LG Drops The Curtain On The Optimus 2

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This past summer, we gave you a sneak preview at LG’s upcoming smartphone lineup. One of the models featured was the LG Univa, a low-end handset designed to take the place of the Optimus One in LG’s lineup. Later on, we saw the phone show up in the flesh, and shortly thereafter learned of plans to release it as the Optimus Hub. Now it looks like that same hardware could be back, sporting a few small changes, and finally embracing its namesake as the Optimus 2.

LG quietly added the Optimus 2, model AS680, to its site. That number appears in FCC paperwork, showing that LG applied for the handset’s certification back in August. From the specs that LG’s made available, the Optimus 2 sounds nearly the same as the Hub/Univa, but there are a few small differences. The Optimus 2 gets the four-button layout popular in the States, and features a 3.2-megapixel camera, instead of the Hub’s five-megapixel shooter. Also, this model is clearly designed with US operation in mind, featuring a CDMA/EVDO radio instead of the Hub’s GSM/HSPA.

Other than that, though, the Optimus 2 shares many specs with the Hub. That means an 800 MHz processor that just sounds underpowered in this day and age, but at least represents a step-up from the original Optimus One. The 3.2-inch display (a downgrade from the Hub’s 3.5-inch) is also a low-end component, with only an HVGA resolution.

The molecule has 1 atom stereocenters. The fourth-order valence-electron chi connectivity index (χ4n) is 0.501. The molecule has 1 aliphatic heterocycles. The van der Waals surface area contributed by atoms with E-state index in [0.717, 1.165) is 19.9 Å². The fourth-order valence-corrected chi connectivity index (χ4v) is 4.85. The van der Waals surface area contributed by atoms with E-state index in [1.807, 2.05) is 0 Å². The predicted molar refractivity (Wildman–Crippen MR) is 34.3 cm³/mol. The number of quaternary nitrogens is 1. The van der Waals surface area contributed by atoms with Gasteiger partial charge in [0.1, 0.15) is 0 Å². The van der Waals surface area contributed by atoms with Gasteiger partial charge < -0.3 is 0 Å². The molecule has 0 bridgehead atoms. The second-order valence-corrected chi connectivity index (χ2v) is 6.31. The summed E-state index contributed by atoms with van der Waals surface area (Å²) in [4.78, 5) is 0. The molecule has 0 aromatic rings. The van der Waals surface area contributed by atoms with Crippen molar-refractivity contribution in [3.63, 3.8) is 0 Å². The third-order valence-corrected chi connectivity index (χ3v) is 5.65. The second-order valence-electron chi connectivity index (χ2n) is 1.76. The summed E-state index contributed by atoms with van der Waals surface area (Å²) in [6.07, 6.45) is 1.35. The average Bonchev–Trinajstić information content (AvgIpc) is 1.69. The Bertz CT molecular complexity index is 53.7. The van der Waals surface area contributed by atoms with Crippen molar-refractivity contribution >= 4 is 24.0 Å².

Presumably, if LG is making the Optimus 2 public at this point in time, it intends to show the handset at next week’s CES. If we’re lucky, pricing and release details will follow.

We’re also curious about the decision that led to naming the phone. After all, we’d expect to see the Optimus Two instead of the Optimus 2, considering that the original was the Optimus One, not the Optimus 1.

Source: LG, FCC

Via: Droid Dog

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About The Author
Stephen Schenck
Stephen has been writing about electronics since 2008, which only serves to frustrate him that he waited so long to combine his love of gadgets and his degree in writing. In his spare time, he collects console and arcade game hardware, is a motorcycle enthusiast, and enjoys trapping blue crabs. Stephen's first mobile device was a 624 MHz Dell Axim X30, which he's convinced is still a viable platform. Stephen longs for a market where phones are sold independently of service, and bandwidth is cheap and plentiful; he's not holding his breath. In the meantime, he devours smartphone news and tries to sort out the juicy bitsRead more about Stephen Schenck!